Why Cape Town’s Drought Was So Hard To Forecast
Cape Town’s drought and associated water shortage has officially escalated to the level of a disaster. The hope for a natural solution ended with the close of the main rainy season in September, and it is clear that water in the dams supplying the city will not last until the next rains in May-June next […]
Cape Town’s drought and associated water shortage has officially escalated to the level of a disaster. The hope for a natural solution ended with the close of the main rainy season in September, and it is clear that water in the dams supplying the city will not last until the next rains in May-June next year. (Watch third year student’s solution below.)
Rainfall data visualisations show that 2017 was one of the driest years in recent decades. But the region’s predicament wasn’t caused by the low 2017 rainfall. It’s in trouble because 2017 followed two successive dry winters. Such severe multi-year droughts are very infrequent, occurring perhaps as rarely as once in a millennium. Water supply systems are not designed to withstand their impact.
What drives extreme such extreme droughts? Is is just bad luck in the weather lottery? Or is the drought the price for humanity’s unabashed addiction to fossil fuels?
There is no clear, research-based, defensible answer to these questions. But our analysis suggests that the possibility of extreme drought is increasing in the Western Cape. Future climate projections show a possible shift towards a drier, more drought-prone climate.
This means that it is possible that man made climate change has contributed to the severity of the current drought, and even though it is an extremely rare event, similar droughts may not be rare in the future. On a positive note, there will still be wet years, but likely not as many.
Are droughts predictable?
Predicting rainfall for the rest of the country – which gets its rain in the summer – is relatively straightforward because rainfall is related to El-Niño and La Niña episodes. Normally El-Niño brings drought to South Africa, while La Niña brings wet conditions.
But the relationship between these events and the Western Cape’s winter rainfall patterns is weak and inconsistent (and actually inverse compared to the rest of the country). The well-below-average rainfall of 2016 and 2017 occurred during a weak La Niña and a weak El-Niño respectively. This does not reflect the expected El-Niño-rainfall relationship.
Season’s rainfall can be forecast using dedicated climate models. The models are, however, not equally skillful every season and at every location. For example, seasonal rainfall forecasts for June – August 2016 and 2017 from the South African Weather Service predicted a higher chance of wetter conditions compared to that of normal or drier conditions.
Forecasts by the world’s premier seasonal forecast institutions European Centre for Medium-Range Weather Forecasts and the International Research Institute for Climate and Society, also failed to provide an accurate forecast (here is the former’s forecasts for 2016 and 2017, latter’s for 2017).
It’s possible to find a glimpse of the drought in those forecasts. But on their own they didn’t give a defensible basis for any preemptive drought actions.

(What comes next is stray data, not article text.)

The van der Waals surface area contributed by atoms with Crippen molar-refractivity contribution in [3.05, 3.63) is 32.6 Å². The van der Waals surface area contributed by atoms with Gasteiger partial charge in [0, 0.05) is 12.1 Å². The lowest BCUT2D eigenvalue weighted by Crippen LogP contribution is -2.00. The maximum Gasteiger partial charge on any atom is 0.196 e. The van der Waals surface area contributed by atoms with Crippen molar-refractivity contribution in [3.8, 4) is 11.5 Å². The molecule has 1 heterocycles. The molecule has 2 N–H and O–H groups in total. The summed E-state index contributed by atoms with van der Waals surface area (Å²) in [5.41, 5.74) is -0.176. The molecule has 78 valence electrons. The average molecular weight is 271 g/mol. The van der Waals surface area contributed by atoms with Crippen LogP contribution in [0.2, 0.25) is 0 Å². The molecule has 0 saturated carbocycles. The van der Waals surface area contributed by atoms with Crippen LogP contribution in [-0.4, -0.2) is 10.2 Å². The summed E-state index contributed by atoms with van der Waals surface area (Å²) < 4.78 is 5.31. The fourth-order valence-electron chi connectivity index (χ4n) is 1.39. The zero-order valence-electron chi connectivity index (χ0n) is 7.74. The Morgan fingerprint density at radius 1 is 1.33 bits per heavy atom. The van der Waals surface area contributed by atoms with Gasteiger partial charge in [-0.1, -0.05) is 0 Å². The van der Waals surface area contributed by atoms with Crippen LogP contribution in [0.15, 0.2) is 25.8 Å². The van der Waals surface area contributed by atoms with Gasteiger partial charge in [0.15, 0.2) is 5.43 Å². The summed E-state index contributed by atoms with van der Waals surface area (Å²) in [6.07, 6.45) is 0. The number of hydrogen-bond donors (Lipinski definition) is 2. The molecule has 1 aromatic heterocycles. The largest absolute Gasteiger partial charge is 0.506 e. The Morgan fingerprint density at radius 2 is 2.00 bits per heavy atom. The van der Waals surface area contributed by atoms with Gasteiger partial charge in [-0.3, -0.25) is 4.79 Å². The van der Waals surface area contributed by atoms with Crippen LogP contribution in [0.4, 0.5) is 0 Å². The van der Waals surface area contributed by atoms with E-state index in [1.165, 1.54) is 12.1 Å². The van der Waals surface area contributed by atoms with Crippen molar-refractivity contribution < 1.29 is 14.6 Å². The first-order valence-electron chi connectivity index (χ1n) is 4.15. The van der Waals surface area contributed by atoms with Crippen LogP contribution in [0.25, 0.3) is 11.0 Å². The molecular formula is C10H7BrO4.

If the numerical seasonal forecasts were not useful what about expert opinion? In May 2017, at a Western Cape Winter Rainfall Outlook Summit could not agree on a consensus message about the forthcoming winter. Their final statement was:
[…] the Western Cape needs to consider the full range of possibilities which comprise that the 2017 winter season may be drier than normal […] or normal […] or wetter than normal.
There is little doubt that the Western Cape needs to prepare, in the longer term, for a drier climate.
The experts too appeared to be flummoxed.
There is good evidence to expect similar, possibly more severe, and likely more frequent drought events in the future, in Cape Town, but also in other cities. This definitely requires making Cape Town’s water supply system more resilient by expanding to water sources that are less drought-prone, such as groundwater, desalination and water reuse. But these sources are also more expensive which is not inconsequential considering the vast economic disparity of Cape Town’s population.
What’s needed is a flexible management strategy for supply and demand to reduce the impact of future (possibly multi-year) droughts and avoid disasters in a way that’s cost-effective to water users. We should be taking advantage of years of sufficient water to prepare for sustaining the city through years of deficit, and be able to react early to the forthcoming drought. For this, however, we need to know what to expect in near future.
Although available forecasts are not really promising at this stage, mileage can be gained through improved near-realtime monitoring of climate and hydrological conditions and a continuous risk-based assessment of a season’s outlook. In that, forecasts must be taken into account as well as defensible statistical relationships between drought and possible global drivers, with clearly articulated uncertainties.
Creating a basis for a flexible, proactive approach to resource management, requires more broad, transparent, and innovative collaboration between the city and climate and hydrological research communities. Drought should not be a water disaster if the risk is managed preemptively and jointly.
Piotr Wolski, Senior Researcher in Hydro-Climatology, University of Cape Town; Bruce Hewitson, SA Research Chair in Climate Change, University of Cape Town, and Chris Jack, Senior researcher The Climate System Analysis Group, University of Cape Town